The sequels I’m mixed about; Aliens is my favourite action movie of the 80s – I saw it on opening night at 15 years old – and it coloured and influenced my view on sci-fi action for years to come. However, I love it as a movie but dislike it as a sequel. The full reasons for that are for another time, but I felt it reduced the alien to simple overgrown insect that could be shot, and that kind of ruined the mystery for me. The majority of the following expanded material, from comics to novels, followed this theme and I never got heavily involved in it because of that.

Alien 3 was a good film but slightly ruined by it’s treatment of two major Aliens characters, which made them and the finale of that film redundant when you go back and watch it after. However, the Assembly Cut was excellent, it fleshed things out and made for a better movie and visually – apart from some of the creature visuals – it was stunningly shot.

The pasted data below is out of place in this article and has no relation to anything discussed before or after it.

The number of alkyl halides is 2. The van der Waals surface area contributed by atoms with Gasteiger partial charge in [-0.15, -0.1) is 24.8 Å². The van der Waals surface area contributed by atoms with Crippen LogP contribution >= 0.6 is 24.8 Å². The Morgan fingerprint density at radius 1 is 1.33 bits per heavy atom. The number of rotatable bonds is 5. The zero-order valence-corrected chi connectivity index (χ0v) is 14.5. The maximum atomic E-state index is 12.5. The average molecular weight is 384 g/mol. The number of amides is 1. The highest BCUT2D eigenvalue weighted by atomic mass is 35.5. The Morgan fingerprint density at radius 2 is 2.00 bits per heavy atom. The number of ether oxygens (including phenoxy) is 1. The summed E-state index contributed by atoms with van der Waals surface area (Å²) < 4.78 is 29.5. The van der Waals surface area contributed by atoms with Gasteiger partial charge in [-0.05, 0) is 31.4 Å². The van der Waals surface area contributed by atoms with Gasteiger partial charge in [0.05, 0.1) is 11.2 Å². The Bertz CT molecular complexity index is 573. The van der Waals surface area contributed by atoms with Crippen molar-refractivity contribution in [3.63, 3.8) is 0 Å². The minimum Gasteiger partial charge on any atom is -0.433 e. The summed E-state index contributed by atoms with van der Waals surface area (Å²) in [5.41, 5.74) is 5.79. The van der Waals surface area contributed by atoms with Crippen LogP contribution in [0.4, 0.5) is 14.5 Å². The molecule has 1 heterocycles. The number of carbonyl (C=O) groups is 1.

I don’t talk much about Alien Resurrection. To be honest, the only reason I own it is because it was part of the Quadrilogy/Anthology box sets.

It’s the same with the Alien Vs Predator films; they’re another pair of movies I could quite gladly forget, and the fact that they pretty much tied the two franchises together so that a lot of fans can’t separate them is a massive shame. They’re fan fiction, I think.

The two new movies, Prometheus and Alien Covenant, are a mixed bag for me. Visually stunning with some great characters, they fall a little flat on story content and a lack of sensible connection to the original films. Did they ruin the franchise? Certainly not; any problems the franchise had were already well established from Resurrection onwards, maybe even before, so it’s a bit disingenuous to say that Ridley Scott ‘ruined the franchise’…